I have been taking Percocet 10/325 for a little over 7yrs due to a back injury. I have had previous surgeries on my back. I have nerve damage in both legs and extreme pain in my back, which limits my mobility. My doctor has prescribed 6 pills a day, to control the pain. I am also on Neurotin 800mg taking 3pills at bedtime. And recently I have been given sleeping meds as well. It seems as if the medication is not working as well anymore. Is my body building up a tolerance or should I be taking a stronger medication?
7 Nov 2012
pledge is right, you've built a tolerance so your pain med isn't as efficacious as it was. Your doctor may up your dosage, or change things up a bit so you are more comfortable.
Best wishes, and hope you are feeling better very soon.
P.S. Non-Cancer Chronic Pain is VERY misunderstood by lay people, and the medical community alike.
7 Nov 2012
Yes I definitely agree with the community, you have built a tolerance from taking this med., this happens when u take pain meds on going for a long time your body builds a tolerance and the dose given just doesn't work affectively anymore, I would talk to your doctor and see if he can put you on a long acting pain med. instead of one u have to take every couple hrs, it might work better for u, or just tell him what is going on and let him decide what the best course of action would be, but I would let him no asap, no need to suffer like this... hope u r feeling well soon... keep us posted to let us now how ur feeling... best of luck... angel1662
7 Nov 2012
I agree with the prvious responses, & think you need a different type of pain control The long acting type like MS Contin or Oxycontin work much better for chronic pain with using the percocet for breakthru pain. I take oxycodone which has not tylentol in it at all. You must watch the amount of tylenol your are putting in your body as it can distroy your liver. Talk to your pain management doctor as you have here, & tell him it just isn't doing the job anymore. Believe me they understand about tolerance or build up of these medications & undestand the dose needs to be changed or a differnt type of pain control drug can be used...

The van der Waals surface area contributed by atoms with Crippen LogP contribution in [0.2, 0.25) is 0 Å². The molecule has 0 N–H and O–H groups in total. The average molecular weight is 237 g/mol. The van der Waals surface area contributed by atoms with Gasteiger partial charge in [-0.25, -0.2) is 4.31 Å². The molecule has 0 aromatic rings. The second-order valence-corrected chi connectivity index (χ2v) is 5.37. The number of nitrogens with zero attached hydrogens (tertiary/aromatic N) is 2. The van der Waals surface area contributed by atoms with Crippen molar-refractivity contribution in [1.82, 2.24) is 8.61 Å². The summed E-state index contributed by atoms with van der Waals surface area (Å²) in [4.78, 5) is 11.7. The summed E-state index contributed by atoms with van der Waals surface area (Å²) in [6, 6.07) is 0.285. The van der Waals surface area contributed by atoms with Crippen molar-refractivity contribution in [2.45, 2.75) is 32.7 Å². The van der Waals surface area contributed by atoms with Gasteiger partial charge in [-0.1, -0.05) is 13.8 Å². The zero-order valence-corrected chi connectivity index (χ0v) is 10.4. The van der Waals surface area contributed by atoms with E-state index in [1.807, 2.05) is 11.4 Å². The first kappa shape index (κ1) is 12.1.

7 Nov 2012
As everyone agrees, you are likely getting tolerant. Short acting pain meds are not the best way to approach chronic pain. Long acting meds are much more efficient and you will build tolerance much more slowly. If you are being treated by a PCP or family doc, I recommend that you ask about a referral to a comprehensive pain management doctor. They are better trained at treating chronic pain. With the Percocet, you are just chasing the pain all day but you likely never get ahead of it. A long acting drug will keep you much more comfortable and then you can use a short acting med for breakthrough pain when it occurs. PCPs usually dont like to prescribe long acting meds but some will. I think if you have been this long without being put on a long acting drug, it is likely that your doc either doesnt feel comfortable prescribing one or he doesnt really know how to treat chronic pain. It is not necessarily a matter of a stronger med.
To find your long acting dose, they usually calculate your 24 hour dose of your current drug so for you, you use 60mg of oxycodone a day (6 pills with 10mg of oxycodone) so he could start you at 30mg Oxycontin twice a day and go up from there as needed, if he chooses to stay with oxycodone. This is just an example-he may choose to go with any of the long acting drugs out there but they are all pretty much calculated in the same fashion. Dont expect to feel a long acting drug give you the same "rush" when it kicks in that the Percocet do (or did) Many people get conditioned to feel this blast of opioid to the receptors and equate that with the drug "working" Long acting drugs can take a few days for the blood levels to build and then you should get pretty consistant pain control. I think you will feel much much better on a long acting form of medication!! It keeps you ahead of the pain rather than chasing it all day!
- Percocet Information for Consumers
- Percocet Information for Healthcare Professionals (includes dosage details)
- Side Effects of Percocet (detailed)
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